What Does a Hypoechoic Nodule on My Thyroid Mean?

Medically reviewed by Christina Chun, MPH on December 15, 2017Written by Corinne O'Keefe Osborn on December 15, 2017

What is a hypoechoic nodule?

Thyroid nodules are small lumps or bumps in your thyroid gland, which is located at the base of your neck. They’re small and usually only show up during and exam. Nodules are different from an enlarged thyroid, also called a goiter, but the two conditions do sometimes coexist in the case of a nodular goiter.

The term “hypoechoic” refers to the way a nodule looks on an ultrasound, also called a sonogram. Ultrasound machines produce sound waves that penetrate your body, bouncing off tissues, bones, muscles, and other substances.

The way that these sounds bounce back to form an image is known as echogenicity. Something with low echogenicity appears dark in the image and is called hypoechoic, while something with high echogenicity looks light and is called hyperechoic.

A hypoechoic nodule, sometimes called a hypoechoic lesion, on the thyroid is a mass that appears darker on the ultrasound than the surrounding tissue. This often indicates that a nodule is full of solid, rather than liquid, components.

Is it cancer?

Most thyroid nodules are benign, which means they aren’t cancerous. About 2 or 3 in 20 are malignant, or cancerous. Malignant nodules can spread to surrounding tissues and other parts of the body.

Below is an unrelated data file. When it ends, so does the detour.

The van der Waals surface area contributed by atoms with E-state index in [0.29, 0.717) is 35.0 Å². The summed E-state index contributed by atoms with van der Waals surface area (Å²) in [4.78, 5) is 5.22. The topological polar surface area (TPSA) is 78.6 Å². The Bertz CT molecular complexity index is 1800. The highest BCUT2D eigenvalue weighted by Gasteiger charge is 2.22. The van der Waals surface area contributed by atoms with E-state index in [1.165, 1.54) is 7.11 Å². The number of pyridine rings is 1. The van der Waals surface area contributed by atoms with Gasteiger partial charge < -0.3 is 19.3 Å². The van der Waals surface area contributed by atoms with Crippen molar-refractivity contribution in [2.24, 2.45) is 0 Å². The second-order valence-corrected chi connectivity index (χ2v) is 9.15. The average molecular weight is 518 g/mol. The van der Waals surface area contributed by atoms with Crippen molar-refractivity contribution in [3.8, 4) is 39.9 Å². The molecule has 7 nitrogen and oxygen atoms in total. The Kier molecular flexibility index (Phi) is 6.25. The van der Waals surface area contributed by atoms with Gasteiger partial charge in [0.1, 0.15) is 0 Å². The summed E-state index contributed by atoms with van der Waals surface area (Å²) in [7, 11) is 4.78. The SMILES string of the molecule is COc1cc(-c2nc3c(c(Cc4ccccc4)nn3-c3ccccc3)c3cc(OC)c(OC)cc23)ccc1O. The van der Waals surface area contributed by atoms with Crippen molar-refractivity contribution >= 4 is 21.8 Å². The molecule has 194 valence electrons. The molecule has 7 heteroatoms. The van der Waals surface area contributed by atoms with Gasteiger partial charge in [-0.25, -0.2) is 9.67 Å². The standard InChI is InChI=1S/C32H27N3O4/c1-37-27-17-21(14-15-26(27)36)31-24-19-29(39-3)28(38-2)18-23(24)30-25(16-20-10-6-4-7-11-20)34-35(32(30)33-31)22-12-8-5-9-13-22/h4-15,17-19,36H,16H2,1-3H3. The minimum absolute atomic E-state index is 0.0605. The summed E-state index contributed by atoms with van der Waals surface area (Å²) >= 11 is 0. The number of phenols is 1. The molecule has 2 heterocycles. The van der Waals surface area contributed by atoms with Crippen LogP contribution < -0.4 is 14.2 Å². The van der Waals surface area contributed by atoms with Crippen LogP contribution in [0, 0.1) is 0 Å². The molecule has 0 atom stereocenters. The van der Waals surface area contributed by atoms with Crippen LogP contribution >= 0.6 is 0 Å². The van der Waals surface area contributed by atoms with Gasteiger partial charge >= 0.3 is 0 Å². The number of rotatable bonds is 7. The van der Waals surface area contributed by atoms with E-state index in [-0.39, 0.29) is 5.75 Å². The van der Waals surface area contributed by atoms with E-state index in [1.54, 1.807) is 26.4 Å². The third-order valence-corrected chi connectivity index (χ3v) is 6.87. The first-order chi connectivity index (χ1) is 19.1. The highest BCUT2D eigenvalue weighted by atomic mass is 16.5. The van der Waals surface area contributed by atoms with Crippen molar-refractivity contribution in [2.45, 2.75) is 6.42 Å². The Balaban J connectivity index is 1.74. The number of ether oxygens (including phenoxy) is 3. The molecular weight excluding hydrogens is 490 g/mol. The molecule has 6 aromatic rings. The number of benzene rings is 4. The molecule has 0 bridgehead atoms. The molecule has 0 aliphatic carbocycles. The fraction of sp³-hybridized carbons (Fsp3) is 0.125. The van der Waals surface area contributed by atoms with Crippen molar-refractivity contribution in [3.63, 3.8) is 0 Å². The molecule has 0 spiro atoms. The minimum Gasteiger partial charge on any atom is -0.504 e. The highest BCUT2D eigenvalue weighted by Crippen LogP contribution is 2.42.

Solid nodules in your thyroid are more likely to be malignant than fluid-filled nodules, but they’re still rarely cancerous.

Keep in mind that, while hypoechoic nodules are more likely to be cancerous, echogenicity itself isn’t a reliable predictor of thyroid cancer. It’s simply a sign that your doctor may need to do additional testing, such as a biopsy.

What else could cause it?

Thyroid nodules are extremely common. Some studies suggest that more than 50 percent of the population may have a thyroid nodule.

Thyroid nodules can be caused by a variety of things, including:

Next steps

If a hypoechoic nodule shows up on your ultrasound, your doctor will likely do some additional testing to figure out what’s causing it.

Additional tests include:

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  • Fine needle aspiration (FNA) biopsy. This is a simple in-office procedure that only takes about 20 minutes. During an FNA, your doctor inserts a thin needle into the nodule and removes a tissue sample. They may use an ultrasound to guide them to the nodule. Once the sample is collected, it will be sent to a lab for testing.
  • Blood test. Your doctor may do a blood test to check your hormone levels, which can indicate whether your thyroid is working properly.
  • Thyroid scan. This imaging test involves injecting the area around your thyroid with a radioactive iodine solution. You’ll then be asked to lie down while a special camera takes pictures. How your thyroid appears in these images can also give your doctor a better idea of your thyroid function.

Outlook

Thyroid nodules are very common and benign in most cases. If your doctor found a hypoechoic nodule during an ultrasound, they may simply do some additional testing to make sure there’s no underlying cause that needs treatment. While thyroid nodules could be a sign of cancer, it isn’t likely.

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